Precision and speed are key facets of success in the dynamic world of pharmaceutical development. To achieve these goals, AI-powered capabilities, such as machine translation (MT), can have a considerable and transformative impact. 

Automated translation workstreams enable users to rapidly disseminate information to regulators, patients, and healthcare providers globally in their respective languages. However, the propensity of MT to transform clinical content development extends beyond language translation. 

With this in mind, let’s now explore four immediate use cases and strategic applications for MT and AI within the pharmaceutical industry. 

1. Accelerating Regulatory Submissions

While many pharma companies use English as their lingua franca, most regulators require submissions in their local language. For major submissions like a New Drug Approval, the translation process can often take months and require heavy financial investment. Machine translation offers a streamlined approach to translating submission materials, but still maintaining the necessary quality levels by using specialised AI engines and subject matter expert human reviewers. 

Example: A leading biotech leveraged MT with expert human-in-the-loop review and quality control to translate regulatory documents for a new product launch in selected countries in Asia. This strategic application of automation resulted in all required translations being completed within a few weeks, facilitating a quicker approval process in China and Japan.

2. Efficient Translation of Clinical Trial Documents

Clinical trials generate extensive volumes of documentation and data requiring translation for local investigators, health authorities, and patients, ranging from trial protocols, informed consent forms, and patient recruitment materials. To avoid bottlenecks and maximize operational efficiencies, leveraging automated translation tools, such as MT, expedites the completion of local language documents and facilitates faster enrolment and activation for global sites. Within a translation management system powered by AI, sites can repurpose their previously approved translations for machine learning to ensure further streamlined workflows for future studies.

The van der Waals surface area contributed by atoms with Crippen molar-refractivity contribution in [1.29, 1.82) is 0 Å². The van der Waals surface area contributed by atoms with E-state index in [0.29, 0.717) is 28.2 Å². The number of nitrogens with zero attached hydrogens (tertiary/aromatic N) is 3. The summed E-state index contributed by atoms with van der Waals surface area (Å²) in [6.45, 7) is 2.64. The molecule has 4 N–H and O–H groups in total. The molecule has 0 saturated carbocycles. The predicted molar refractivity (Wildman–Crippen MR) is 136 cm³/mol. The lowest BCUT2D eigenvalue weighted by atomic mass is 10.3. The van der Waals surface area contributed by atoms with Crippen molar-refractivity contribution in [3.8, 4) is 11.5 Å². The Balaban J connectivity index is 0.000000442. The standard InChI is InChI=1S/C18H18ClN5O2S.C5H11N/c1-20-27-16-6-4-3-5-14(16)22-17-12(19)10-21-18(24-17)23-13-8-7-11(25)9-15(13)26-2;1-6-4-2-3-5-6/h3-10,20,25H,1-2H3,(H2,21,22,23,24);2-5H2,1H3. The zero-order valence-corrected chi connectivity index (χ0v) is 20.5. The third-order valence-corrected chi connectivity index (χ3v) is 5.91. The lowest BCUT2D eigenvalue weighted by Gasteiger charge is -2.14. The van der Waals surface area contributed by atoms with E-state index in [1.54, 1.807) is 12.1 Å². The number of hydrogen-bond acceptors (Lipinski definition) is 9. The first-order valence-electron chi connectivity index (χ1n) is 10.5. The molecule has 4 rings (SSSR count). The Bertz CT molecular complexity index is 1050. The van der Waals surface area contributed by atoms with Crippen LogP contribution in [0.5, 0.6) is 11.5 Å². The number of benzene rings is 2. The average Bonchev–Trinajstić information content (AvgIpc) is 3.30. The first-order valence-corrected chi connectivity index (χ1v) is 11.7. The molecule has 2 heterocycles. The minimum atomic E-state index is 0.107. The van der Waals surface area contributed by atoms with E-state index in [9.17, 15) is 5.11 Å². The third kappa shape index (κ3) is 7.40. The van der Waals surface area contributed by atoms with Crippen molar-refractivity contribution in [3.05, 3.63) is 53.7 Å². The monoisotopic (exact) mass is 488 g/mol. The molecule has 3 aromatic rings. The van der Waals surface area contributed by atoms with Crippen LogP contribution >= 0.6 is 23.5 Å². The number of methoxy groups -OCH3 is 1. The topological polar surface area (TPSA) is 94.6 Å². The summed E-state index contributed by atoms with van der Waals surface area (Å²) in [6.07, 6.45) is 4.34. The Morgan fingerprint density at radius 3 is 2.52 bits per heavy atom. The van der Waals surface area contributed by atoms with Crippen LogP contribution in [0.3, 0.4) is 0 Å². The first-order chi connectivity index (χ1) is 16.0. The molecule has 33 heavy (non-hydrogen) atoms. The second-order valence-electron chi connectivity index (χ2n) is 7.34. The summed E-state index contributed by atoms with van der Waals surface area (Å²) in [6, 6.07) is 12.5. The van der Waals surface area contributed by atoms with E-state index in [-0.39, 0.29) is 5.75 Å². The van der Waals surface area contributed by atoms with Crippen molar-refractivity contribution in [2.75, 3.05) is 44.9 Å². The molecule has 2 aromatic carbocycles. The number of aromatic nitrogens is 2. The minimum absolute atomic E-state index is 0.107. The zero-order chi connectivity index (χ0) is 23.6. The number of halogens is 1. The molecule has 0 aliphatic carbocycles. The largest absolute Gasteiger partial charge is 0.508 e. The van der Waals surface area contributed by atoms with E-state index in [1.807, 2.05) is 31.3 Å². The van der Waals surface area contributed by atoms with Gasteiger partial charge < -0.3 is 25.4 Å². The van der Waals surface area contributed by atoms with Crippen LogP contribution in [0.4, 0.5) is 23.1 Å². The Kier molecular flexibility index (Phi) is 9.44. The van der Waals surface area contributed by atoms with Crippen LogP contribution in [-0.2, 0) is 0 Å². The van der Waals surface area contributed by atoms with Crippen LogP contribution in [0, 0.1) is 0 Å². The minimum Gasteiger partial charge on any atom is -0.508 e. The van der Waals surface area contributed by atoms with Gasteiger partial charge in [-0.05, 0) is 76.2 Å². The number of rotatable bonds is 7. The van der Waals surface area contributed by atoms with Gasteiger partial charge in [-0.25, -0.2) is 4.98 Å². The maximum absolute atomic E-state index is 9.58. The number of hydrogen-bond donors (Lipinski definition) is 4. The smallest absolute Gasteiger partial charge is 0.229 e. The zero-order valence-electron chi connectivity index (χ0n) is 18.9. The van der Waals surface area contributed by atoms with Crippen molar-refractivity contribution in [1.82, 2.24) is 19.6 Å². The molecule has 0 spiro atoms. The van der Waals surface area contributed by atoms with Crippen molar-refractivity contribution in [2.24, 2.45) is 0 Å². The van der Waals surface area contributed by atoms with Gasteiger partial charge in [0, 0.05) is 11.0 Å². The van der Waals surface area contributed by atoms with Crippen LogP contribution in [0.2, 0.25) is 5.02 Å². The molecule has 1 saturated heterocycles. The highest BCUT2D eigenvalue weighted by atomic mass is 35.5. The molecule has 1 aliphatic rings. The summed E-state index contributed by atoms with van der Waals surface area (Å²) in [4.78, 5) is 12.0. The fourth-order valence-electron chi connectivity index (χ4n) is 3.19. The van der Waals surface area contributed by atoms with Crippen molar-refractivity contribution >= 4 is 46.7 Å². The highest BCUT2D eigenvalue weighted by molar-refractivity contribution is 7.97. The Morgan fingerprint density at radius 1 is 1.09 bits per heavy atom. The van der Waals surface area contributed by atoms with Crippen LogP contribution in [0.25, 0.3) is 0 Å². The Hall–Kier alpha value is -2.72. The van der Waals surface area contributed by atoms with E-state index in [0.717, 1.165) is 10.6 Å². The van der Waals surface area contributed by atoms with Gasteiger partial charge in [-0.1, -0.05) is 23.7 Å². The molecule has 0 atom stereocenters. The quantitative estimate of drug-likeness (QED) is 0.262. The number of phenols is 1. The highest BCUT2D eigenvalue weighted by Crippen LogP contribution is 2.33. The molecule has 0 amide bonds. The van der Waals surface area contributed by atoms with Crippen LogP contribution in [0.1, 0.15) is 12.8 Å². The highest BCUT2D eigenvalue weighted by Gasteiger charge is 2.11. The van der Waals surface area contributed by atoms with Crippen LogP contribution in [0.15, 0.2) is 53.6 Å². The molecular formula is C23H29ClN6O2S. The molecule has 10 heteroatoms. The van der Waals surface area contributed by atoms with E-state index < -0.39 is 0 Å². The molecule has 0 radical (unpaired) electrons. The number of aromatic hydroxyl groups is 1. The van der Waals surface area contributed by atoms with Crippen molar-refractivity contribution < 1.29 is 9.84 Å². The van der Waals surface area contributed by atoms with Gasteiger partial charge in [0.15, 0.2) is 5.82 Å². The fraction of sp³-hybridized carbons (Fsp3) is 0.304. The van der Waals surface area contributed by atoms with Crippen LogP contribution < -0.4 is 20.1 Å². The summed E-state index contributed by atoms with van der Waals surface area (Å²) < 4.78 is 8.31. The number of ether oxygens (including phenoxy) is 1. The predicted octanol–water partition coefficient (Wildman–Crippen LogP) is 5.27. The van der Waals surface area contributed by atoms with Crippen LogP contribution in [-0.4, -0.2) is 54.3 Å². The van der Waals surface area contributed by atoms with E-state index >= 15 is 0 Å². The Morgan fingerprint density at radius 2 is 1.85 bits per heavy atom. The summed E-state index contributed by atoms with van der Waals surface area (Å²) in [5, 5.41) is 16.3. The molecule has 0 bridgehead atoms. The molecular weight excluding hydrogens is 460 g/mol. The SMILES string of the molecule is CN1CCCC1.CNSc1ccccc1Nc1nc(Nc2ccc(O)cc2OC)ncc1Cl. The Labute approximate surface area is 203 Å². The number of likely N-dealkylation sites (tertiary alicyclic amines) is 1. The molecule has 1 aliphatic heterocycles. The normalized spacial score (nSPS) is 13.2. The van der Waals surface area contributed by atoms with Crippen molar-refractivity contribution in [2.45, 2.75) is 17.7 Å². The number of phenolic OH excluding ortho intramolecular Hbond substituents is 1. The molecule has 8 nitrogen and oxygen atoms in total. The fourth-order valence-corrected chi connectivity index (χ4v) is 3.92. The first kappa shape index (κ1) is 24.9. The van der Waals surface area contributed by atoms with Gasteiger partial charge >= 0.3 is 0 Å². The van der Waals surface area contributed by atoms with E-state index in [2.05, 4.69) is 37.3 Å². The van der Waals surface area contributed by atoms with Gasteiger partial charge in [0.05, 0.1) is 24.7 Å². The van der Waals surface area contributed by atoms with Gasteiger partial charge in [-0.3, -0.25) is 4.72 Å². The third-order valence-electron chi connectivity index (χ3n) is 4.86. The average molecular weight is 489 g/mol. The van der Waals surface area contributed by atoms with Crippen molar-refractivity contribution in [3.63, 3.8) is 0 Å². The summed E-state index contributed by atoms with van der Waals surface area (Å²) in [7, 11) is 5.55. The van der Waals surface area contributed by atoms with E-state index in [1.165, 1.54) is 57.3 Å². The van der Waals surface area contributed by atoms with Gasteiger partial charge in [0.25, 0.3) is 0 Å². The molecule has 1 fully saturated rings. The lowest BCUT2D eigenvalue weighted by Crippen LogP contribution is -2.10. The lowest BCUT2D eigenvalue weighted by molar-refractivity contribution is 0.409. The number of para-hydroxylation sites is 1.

Example: A top 5 pharma transitioned to using machine translation-based workflows to translate trial documents, and reduced its average start up timelines for international markets by 30%. 

3. Global Product Launches and Marketing Materials

Global product launches require meticulous planning to ensure all required translations are planned for and prepared ahead of the deadline, while meeting varied and stringent regulatory requirements for promotional content around the globe. Baked into this is the importance of maintaining consistency across an increasing number of digital and print assets for omnichannel distribution in dozens of languages. To this end, MT aids in rapidly translating marketing and promotional content and identifying repetitive content across assets, ensuring synchronized global product launches.

Example: A leading pharma organization employed the use of an integrated AI and MT workflow to translate a digital campaign for a new product launch in over 10 languages. This strategy resulted in a 25% cost reduction for a cohesive global marketing campaign and increased brand visibility.

4. Safety and Pharmacovigilance Reporting

Safety teams are inundated with inbound cases, the management of which can be burdensome due to the large manual effort required. To alleviate this strain, AI capabilities can overhaul the process to triage safety and pharmacovigilance reports With the integration of safety-specific AI engines into existing front-end safety tools, alongside human post-editors, MT enables timely communication about potential adverse effects and ensuring patient safety. This is particularly critical and advantageous in a sector where regulatory compliance is contingent on rapid reporting. 

Example: A Fortune 500 Pharma organization strategically incorporated AI and MT into their safety reporting workstreams to instantly translate safety reports across multiple languages as part of the triage process. Cases flagged during triage then are passed over to a human for identification of serious cases requiring further processing. This approach improved reporting speed, facilitating quicker responses to potential safety concerns.


MT is ubiquitous in a growingly globalized world, and its role in the pharmaceutical sector is inevitably set to expand and solidify by offering powerful AI solutions to tackle longstanding challenges and contributing to the continued development of vital medicinal products. 

To learn more about how you can revolutionise your language strategy with MT today, please reach out to our team today. 

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